what is a healthy bmi for surgery
At some point, one may come to realize that being overweight is also causing joint pain. In fact, every pound of excess weight adds four times the amount of stress to the joints. You’ve likely noticed the discomfort when walking for longer periods of time or going up or downstairs. You may at first think that you may have “bad knees” and blame the pain on that, but the culprit is really the weight.

As a result, cartilage wears down and you are more likely to develop osteoarthritis. At some point, the pain and discomfort may become so unbearable, you may start thinking about getting joint replacement surgery.

Before even making that decision, there’s something else that you need to consider: What is a healthy BMI for joint replacement surgery?


BMI stands for Body Mass Index. Instead of just taking into account a person’s weight, it also factors in their height. Generally speaking, it’s a tool used to determine whether a person is at a healthy weight.

To calculate your BMI, take your weight in kilograms (1 pound equals 0.45 kilograms), and divided it by the square of your height in meters (1 inch equals 0.02 meters). For those of you who enjoy math as much as walking barefoot over hot coals, here’s a BMI calculator.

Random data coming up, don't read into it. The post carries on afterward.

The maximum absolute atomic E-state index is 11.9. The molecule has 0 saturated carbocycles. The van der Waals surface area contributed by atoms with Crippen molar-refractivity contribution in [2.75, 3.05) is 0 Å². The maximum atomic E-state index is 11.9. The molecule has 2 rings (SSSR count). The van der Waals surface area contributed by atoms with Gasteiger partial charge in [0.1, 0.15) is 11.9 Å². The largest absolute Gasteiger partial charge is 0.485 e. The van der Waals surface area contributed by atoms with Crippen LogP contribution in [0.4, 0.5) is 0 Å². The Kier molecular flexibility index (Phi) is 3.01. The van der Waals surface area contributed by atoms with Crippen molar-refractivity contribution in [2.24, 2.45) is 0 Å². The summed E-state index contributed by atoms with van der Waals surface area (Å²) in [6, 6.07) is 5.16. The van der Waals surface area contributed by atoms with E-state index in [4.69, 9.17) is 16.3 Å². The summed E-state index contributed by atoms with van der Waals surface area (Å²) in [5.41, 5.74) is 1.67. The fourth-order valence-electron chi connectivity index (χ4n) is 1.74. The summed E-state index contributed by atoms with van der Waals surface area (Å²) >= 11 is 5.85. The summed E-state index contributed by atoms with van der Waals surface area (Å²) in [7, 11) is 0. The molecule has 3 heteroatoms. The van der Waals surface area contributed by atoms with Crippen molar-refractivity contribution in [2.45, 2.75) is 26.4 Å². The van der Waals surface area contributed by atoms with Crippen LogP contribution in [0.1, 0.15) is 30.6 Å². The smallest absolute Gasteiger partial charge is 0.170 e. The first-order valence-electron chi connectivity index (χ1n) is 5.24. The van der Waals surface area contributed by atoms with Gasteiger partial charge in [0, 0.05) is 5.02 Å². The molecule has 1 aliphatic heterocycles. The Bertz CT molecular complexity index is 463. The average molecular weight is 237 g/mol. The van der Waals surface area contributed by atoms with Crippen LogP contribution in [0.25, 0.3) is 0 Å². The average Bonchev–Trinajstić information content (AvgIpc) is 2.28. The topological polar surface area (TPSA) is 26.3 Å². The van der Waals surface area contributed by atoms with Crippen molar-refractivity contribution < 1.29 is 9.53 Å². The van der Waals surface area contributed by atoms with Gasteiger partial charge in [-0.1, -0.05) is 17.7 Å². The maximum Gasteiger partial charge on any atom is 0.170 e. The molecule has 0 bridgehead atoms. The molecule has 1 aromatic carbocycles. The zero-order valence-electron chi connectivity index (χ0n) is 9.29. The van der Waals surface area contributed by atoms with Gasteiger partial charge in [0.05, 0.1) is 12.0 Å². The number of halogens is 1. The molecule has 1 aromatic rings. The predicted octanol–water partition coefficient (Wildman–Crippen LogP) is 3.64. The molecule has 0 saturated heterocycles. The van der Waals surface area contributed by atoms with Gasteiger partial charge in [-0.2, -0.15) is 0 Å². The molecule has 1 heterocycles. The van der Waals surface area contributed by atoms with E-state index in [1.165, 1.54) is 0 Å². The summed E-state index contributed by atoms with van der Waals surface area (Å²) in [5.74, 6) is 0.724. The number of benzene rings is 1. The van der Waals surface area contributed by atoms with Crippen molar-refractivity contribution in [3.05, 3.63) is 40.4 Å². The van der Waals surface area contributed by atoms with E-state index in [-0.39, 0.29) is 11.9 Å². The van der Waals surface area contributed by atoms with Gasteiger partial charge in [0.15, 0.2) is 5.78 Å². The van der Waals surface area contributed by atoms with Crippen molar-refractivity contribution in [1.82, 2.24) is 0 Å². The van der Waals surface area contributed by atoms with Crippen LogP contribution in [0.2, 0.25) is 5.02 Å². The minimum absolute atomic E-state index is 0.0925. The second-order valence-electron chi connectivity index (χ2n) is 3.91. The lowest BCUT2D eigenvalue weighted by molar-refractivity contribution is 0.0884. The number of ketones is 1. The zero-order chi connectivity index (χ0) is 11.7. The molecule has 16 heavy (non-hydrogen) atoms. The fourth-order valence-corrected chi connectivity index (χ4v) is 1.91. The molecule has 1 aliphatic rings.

What BMI is Considered Underweight, Normal, Overweight and Obese?

A person is considered at a healthy weight if their BMI is between 18.5 and 24.9. Anything between 25 and 29.9 is considered overweight. A BMI between 30 and 40 is considered obese, while anything over 40 is morbidly obese.

While BMI may serve as a starting point, there are other things to consider: Measuring body mass index doesn’t take into account bone density, muscle mass, age, sex, or overall body composition.

For purposes of determining whether you’re a good candidate for joint replacement surgery, we’ll focus exclusively on BMI.


If your BMI is greater than 40, your doctor will postpone surgery until you lose weight. The reason for this is to reduce the risk of complications, such as infections, blood clots, or cardiopulmonary issues.

In addition, it’s also more difficult to administer anesthesia on a morbidly obese patient; physicians often have difficulty ensuring an adequate oxygen airflow and in locating veins to administer injections.

Finally, people with a BMI of 40 or higher are more likely to experience poor wound healing and/or a pulmonary embolism.


No matter how diligent you may be in setting weight-loss goals, everyone experiences plateaus and frustrations. Let us help you with such hurdles.

Schedule a free consultation to see how you can lose weight and keep it off. We’ll help you develop a nutritionally balanced lifestyle that’s enjoyable and sustainable. You can also fill out our online form or call us at  1-833-SLIMTODAY (1-833-754-6863).